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It's a fact of life; the active components in any professional A-V installation get most of the attention, while wiring is often taken for granted. Check


Jul 1, 1999 12:00 PM,
Pete Putman

It’s a fact of life; the active components in any professional A-Vinstallation get most of the attention, while wiring is often taken forgranted. Check out the booths at trade shows. The buzz is typically focusedon the latest projector/monitor technology, computer/video interface andcontrol interfaces. Things are comparatively sleepy around the cable andwire company booths.

Maybe that is not a bad thing. After all, we have had access tohigh-quality cables for much longer than we have had high-quality videoimages and interfaces. Advances in imaging technology are measured inquantum leaps from year to year; refinements in cable design andconstruction move in smaller increments.

That is, unless you believe all of the hype generated by resellers of cablefor the home theater and consumer electronics industry. Over the pastyears, we have seen Teflon-dielectric cables for both video and audio,loudspeaker cables with directional arrows and even audio cable with awater jacket, ostensibly for cooling. Claims of superior performance,reduced signal loss and constant energy flow abound as the unwitting handover hundreds of dollars for what essentially amounts to snake oil.

Do these wonder cables belong in your installation? Will they hold up overtime or require constant attention? High performance and high maintenanceusually go hand in hand; ask any professional race car driver or mechanic.Or, are you better off going with a simpler but tried-and-true product thatyou can install and not lose any sleep over?

Last May, I wrote about baluns and the part they play in the transmissionand matching of AC signals. Subsequent to that piece (and following a tripto this year’s NAB convention in Las Vegas), it became apparent that thereis a great lack of understanding when it comes to cable, specificallycables for carrying video signals from one point to another. This was madeall too clear as I thumbed through the latest copy of a major home theatermagazine-several advertisements and much of the editorial material revealeda basic lack of cable smarts.

For those of you who already understand how AC signals (power, audio,video, RF) move over transmission lines, my apologies for covering oldground. For those who do not, it is time for another session of Cable 101.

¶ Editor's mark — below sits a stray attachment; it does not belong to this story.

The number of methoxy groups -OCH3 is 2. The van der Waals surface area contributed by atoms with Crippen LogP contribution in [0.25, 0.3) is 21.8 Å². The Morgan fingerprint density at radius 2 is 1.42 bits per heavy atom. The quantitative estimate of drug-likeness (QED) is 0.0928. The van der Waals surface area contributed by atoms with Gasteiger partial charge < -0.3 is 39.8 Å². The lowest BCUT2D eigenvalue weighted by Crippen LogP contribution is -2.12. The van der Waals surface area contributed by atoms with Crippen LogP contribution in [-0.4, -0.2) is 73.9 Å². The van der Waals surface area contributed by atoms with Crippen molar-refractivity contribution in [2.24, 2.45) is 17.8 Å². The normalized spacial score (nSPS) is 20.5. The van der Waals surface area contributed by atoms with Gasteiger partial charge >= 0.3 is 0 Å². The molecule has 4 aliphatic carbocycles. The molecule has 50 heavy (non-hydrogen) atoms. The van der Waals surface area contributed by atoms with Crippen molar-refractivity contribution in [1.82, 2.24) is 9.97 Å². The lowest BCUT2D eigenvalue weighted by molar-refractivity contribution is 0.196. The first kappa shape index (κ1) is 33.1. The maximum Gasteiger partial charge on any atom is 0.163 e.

Back to basicsForget everything you have read about Teflon dielectrics, polarized cables,gold-plated RCA connectors and multiple shield strands. Most of thesegee-gaws are the result of marketing hype, not any scientific testing in alab. For most installations, there are garden-variety cables that will workjust as well, and they do not cost an arm and a leg.

There are several types of coaxial cables available from such manufacturersas Alpha and Belden. For our industry, we are primarily interested in the75 V types, a number we inherited from the CATV and broadcast industries.Readers of my May feature will recall the characteristic impedance ofopen-wire transmission line for TV antennas is 300 V, and a 4:1 baluntransformation results in a 75 V connection.

How does a manufacturer determine what makes a 75 V cable? Simple. Thecharacteristic impedance of a cable (Zo) is determined by using theformula: 138 log b/a, where b represents the inside diameter of the outerconductor (shield or braid), and a represents the outside diameter of theinner conductor. Any unit of measure can be used (millimeters, inches,microns) as long as it is the same for both terms in the equation.

Coaxial cable companies have had more than 50 years to determine whatcombination of wire sizes and diameters make up 50 V, 52 V, 72 V, 75 V, andeven 92 V coaxial cable. Because the impedance is strictly dependent onthis ratio-and not on the dielectric, outer jacket, or composition of wireused-it is a pretty simple matter to manufacture coaxial cables in sizesranging from 1/8 inch (3.2 mm) in diameter (RG-176/U) up to 2 inch (51 mm)waveguide.

Because AC signals travel at slower speeds through wire than they propagatethrough air, coaxial cables also carry a velocity factor specification. Thevelocity factor is useful to know when working with RF energy; it isessential for the design and construction of antennas and coaxial baluns.For the A-V installation business, velocity factor is generally not aspecification we need to be concerned with, unless we are matching andtransforming RF energy-say, splitting a signal from a satellite dish, orconstructing power dividers for distributing cable TV signals.

The dielectric of a coaxial cable serves but one purpose-to maintainphysical support and a constant spacing between the inner conductor and theouter shield. In terms of efficiency, there is no better dielectricmaterial than air, but air does not offer us any structural integrity, socable companies use a variety of such hydrocarbon-based materials aspolystyrene, polypropylenes, polyolefins and other synthetics.

As AC signals increase in frequency, they have a tendency to be absorbed byrather than pass through insulating materials. Teflon, a synthetic plasticthat was invented more than 40 years ago, is often used as a dielectricmaterial in RF applications above 200 MHz. Microwave transmission lines andconnectors make extensive use of Teflon (when they are not using airdielectrics) because it is also an excellent high-voltage insulator.